tions arising from a simultaneous, unrelated condition or factor (e.g. skin
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infection in a patient with hypertension, or age of patient), were considered.

Finally, stages were defined primarily in terms of biological complications;
functional manifestations of severity were not included.
The Staging panelists were instructed as to the importance of specifying
synonyms, so that the criteria could be made as general as possible for use with
coded diagnostic data to capture all patients who may have the condition
regardless of variations in use of medical terminology by physicians, nurses,
and medical records technicians. The panelists were asked to furnish criteria for
objectively validating the presence of the stage in the patient, either quantita­
tively or qualitatively, and to provide a list of references to support the medical
judgments implicit and explicit in the criteria.
A team of medical records technicians was employed to translate each stage
and substage definition into ICD-9-CM diagnostic codes. Operationally, a
procedure similar to that used for medical criteria development was used for the
coding process. Each medical staging criteria set was coded independently and
then reviewed by a third medical records technician to resolve discrepancies.
When necessary, physician panel members were consulted to assist in the final
decision making. A computer software system is available to apply Staging on
large-scale data bases. An individual patient record from a computerized
discharge abstract file is read by the program, which systematically searches
for the principal and associated diagnoses. If one of the conditions for which
Staging criteria exist appears among this vector of diagnostic codes, the patient
is "staged" for that condition. For each medical (or surgical) problem, patients
are assigned to the highest stage specifically justified when all diagnoses listed
are taken into account. The patient is staged for each diagnosis listed (if the
diagnosis corresponds to a Staging criteria set) and the highest stage related to
the principal diagnosis is selected as the primary staged condition for the
patient. This software will classify patients into any of 420 diagnostic categor­
ies and assign an ordinal stage within each category. In addition to diagnostic
data, the software also employs data on selected elective procedures, sex and
discharge status .

Other than principal diagnosis, the staging software does not require any
ordering of multiple diagnoses. Moreover, the software will overrule the
principal diagnosis listed if it is a complication or manifestation of a listed
secondary diagnosis, according to the medical criteria. For example, neuro­
pathy is considered a manifestation of diabetes mellitus by the software when
both conditions are listed on a discharge abstract, regardless of the order in
which they appear. Staging can be done manually from medical records as
well. Experienced medical records technicians can easily and reliably assign
the stage of disease from a full medical chart. Staging from the record gives
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more valid results than from the discharge abstract or face sheet because of the
greater amounts of data available.
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Staging has been used in a number of studies to evaluate health care quality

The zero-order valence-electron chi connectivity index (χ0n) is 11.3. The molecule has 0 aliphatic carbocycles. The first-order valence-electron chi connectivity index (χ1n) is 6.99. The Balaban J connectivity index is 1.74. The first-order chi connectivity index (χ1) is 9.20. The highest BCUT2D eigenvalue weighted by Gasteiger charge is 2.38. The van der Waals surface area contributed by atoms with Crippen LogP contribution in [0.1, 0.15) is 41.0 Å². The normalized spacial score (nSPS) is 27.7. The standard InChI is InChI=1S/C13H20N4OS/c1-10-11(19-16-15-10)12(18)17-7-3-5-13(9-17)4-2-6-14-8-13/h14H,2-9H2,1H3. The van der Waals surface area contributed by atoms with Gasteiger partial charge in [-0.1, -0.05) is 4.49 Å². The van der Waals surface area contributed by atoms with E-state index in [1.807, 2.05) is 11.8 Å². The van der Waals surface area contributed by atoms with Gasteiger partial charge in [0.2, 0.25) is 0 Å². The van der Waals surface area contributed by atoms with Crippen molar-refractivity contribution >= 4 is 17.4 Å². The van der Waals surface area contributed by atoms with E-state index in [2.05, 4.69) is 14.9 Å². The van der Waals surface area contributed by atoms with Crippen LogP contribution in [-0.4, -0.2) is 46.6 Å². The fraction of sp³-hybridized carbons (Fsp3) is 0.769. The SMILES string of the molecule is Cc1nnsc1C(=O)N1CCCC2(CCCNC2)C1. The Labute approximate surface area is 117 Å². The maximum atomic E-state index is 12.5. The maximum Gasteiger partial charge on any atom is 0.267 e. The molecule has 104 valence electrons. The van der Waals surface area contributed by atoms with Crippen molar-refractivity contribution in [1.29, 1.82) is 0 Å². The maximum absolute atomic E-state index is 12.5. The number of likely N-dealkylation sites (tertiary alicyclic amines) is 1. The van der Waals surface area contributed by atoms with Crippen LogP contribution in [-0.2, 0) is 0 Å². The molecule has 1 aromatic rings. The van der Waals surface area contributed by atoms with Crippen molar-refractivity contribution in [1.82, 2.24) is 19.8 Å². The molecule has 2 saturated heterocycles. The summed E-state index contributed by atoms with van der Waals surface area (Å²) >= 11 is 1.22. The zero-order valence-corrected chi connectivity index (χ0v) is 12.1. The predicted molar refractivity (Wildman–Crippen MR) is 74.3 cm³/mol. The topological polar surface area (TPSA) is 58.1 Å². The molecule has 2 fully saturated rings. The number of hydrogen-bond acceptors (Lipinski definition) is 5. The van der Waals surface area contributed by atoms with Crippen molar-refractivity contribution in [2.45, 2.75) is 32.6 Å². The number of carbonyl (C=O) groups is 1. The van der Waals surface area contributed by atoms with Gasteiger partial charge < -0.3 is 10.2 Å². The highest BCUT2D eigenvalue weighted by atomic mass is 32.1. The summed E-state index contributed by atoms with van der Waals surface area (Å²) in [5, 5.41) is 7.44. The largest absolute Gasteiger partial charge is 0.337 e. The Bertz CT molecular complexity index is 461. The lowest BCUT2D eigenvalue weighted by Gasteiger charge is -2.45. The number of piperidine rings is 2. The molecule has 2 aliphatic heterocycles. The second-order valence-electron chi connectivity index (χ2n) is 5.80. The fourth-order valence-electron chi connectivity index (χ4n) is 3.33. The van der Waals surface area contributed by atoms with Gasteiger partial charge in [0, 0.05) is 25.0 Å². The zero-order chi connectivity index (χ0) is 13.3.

and costs (5, 1 5, 18, 19). It provides a useful framework for organizing clinical
data on the patient for purposes of analysis of utilization patterns.

Patient Management Categories

PURPOSE Young et al (34) have designed a case-mix classification scheme to

address three problems: inconsistencies in the classification and coding of
diagnoses arising out of dependence on the ICD-9-CM; inadequate attention to
the diversity of appropriate types of stays within diagnostic categories; and lack
of a priori clinical input in defining appropriate management of homogeneous
groups of hospitalized patients . These problems can be illustrated by noting
that among hospitalized patients with a principal diagnosis of breast carcinoma
with metastasis are a number of distinct subgroups: (a) patients admitted with
suspected breast cancer who are discovered to be malignant with metastases;
(b) patients who have had a previous mastectomy for breast cancer and who
have been readmitted because of metastatic complications in other sites; (c)
patients readmitted for chemotherapy evaluation subsequent to a mastectomy;
and (d) patients readmitted for immunotherapy only, subsequent to a mastec­
tomy. Among these four case types, the expected lengths of stay and use of
ancillary services vary from one day and one procedure to ten or more days and
an elaborate series of invasive diagnostic tests and therapeutic procedures. For
this reason, Young et al conclude that a case-mix measure must be based on
more than just the principal discharge diagnosis. The innovative contribution of
Young's approach is to incorporate stage of treatment-initial work-up versus
return follow-up--as a classification criterion in their case-mix measure.

DESCRIPTION Young et al used a three-step procedure to develop clinically

meaningful Patient Management Categories (PMCs) that are sufficiently
homogeneous to enable physicians to specify associated diagnostic and ther­
apeutic strategies. First, clinically homogeneous patient categories were de-

fined by medical consultants on the basis of principal diagnosis and reason for
admission to the hospital . Reason for admission included factors other than the
diagnosis that were pertinent to use of the hospital at a particular point in time.
Second, the medical consultants specified patient management paths (PMPs),
which describe the essential components of the diagnostic and treatment
regimen for each PMC. These management paths are the key services that are